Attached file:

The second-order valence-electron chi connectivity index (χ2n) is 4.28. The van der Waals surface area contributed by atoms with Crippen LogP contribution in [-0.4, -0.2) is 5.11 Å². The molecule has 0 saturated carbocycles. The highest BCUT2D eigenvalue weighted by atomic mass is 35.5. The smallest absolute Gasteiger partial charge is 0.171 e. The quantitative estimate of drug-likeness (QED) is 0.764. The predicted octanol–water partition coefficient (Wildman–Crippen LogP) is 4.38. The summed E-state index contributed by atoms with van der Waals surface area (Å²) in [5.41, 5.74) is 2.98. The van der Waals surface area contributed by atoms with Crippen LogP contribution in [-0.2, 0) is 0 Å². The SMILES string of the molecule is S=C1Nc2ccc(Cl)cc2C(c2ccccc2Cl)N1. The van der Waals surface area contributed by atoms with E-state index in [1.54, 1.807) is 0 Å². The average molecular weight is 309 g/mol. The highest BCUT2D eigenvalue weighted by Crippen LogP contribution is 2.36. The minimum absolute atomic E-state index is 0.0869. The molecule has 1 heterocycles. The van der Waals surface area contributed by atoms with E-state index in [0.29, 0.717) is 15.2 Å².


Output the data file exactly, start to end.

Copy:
The second-order valence-electron chi connectivity index (χ2n) is 4.28. The van der Waals surface area contributed by atoms with Crippen LogP contribution in [-0.4, -0.2) is 5.11 Å². The molecule has 0 saturated carbocycles. The highest BCUT2D eigenvalue weighted by atomic mass is 35.5. The smallest absolute Gasteiger partial charge is 0.171 e. The quantitative estimate of drug-likeness (QED) is 0.764. The predicted octanol–water partition coefficient (Wildman–Crippen LogP) is 4.38. The summed E-state index contributed by atoms with van der Waals surface area (Å²) in [5.41, 5.74) is 2.98. The van der Waals surface area contributed by atoms with Crippen LogP contribution in [-0.2, 0) is 0 Å². The SMILES string of the molecule is S=C1Nc2ccc(Cl)cc2C(c2ccccc2Cl)N1. The van der Waals surface area contributed by atoms with E-state index in [1.54, 1.807) is 0 Å². The average molecular weight is 309 g/mol. The highest BCUT2D eigenvalue weighted by Crippen LogP contribution is 2.36. The minimum absolute atomic E-state index is 0.0869. The molecule has 1 heterocycles. The van der Waals surface area contributed by atoms with E-state index in [0.29, 0.717) is 15.2 Å².